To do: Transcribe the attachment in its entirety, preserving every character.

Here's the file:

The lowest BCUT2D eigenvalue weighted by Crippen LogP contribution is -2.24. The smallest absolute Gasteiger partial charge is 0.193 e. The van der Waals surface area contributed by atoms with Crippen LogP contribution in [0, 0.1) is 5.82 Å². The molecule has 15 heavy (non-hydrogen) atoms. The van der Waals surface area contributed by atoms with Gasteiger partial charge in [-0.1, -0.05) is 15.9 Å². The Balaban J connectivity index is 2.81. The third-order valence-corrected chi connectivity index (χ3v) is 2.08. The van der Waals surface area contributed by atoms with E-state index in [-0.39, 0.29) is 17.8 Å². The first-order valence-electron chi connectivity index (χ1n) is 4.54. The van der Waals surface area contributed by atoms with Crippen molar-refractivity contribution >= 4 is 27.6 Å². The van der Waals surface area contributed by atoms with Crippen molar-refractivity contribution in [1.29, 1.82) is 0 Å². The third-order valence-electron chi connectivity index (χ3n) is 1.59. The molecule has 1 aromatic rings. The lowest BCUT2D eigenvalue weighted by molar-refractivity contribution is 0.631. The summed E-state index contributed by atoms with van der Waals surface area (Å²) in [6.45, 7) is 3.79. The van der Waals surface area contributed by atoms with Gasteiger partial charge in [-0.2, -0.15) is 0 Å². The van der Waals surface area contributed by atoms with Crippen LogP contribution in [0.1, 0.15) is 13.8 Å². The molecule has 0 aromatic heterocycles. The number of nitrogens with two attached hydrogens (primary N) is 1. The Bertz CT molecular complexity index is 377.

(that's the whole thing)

The lowest BCUT2D eigenvalue weighted by Crippen LogP contribution is -2.24. The smallest absolute Gasteiger partial charge is 0.193 e. The van der Waals surface area contributed by atoms with Crippen LogP contribution in [0, 0.1) is 5.82 Å². The molecule has 15 heavy (non-hydrogen) atoms. The van der Waals surface area contributed by atoms with Gasteiger partial charge in [-0.1, -0.05) is 15.9 Å². The Balaban J connectivity index is 2.81. The third-order valence-corrected chi connectivity index (χ3v) is 2.08. The van der Waals surface area contributed by atoms with E-state index in [-0.39, 0.29) is 17.8 Å². The first-order valence-electron chi connectivity index (χ1n) is 4.54. The van der Waals surface area contributed by atoms with Crippen molar-refractivity contribution >= 4 is 27.6 Å². The van der Waals surface area contributed by atoms with Crippen molar-refractivity contribution in [1.29, 1.82) is 0 Å². The third-order valence-electron chi connectivity index (χ3n) is 1.59. The molecule has 1 aromatic rings. The lowest BCUT2D eigenvalue weighted by molar-refractivity contribution is 0.631. The summed E-state index contributed by atoms with van der Waals surface area (Å²) in [6.45, 7) is 3.79. The van der Waals surface area contributed by atoms with Gasteiger partial charge in [-0.2, -0.15) is 0 Å². The van der Waals surface area contributed by atoms with Crippen LogP contribution in [0.1, 0.15) is 13.8 Å². The molecule has 0 aromatic heterocycles. The number of nitrogens with two attached hydrogens (primary N) is 1. The Bertz CT molecular complexity index is 377.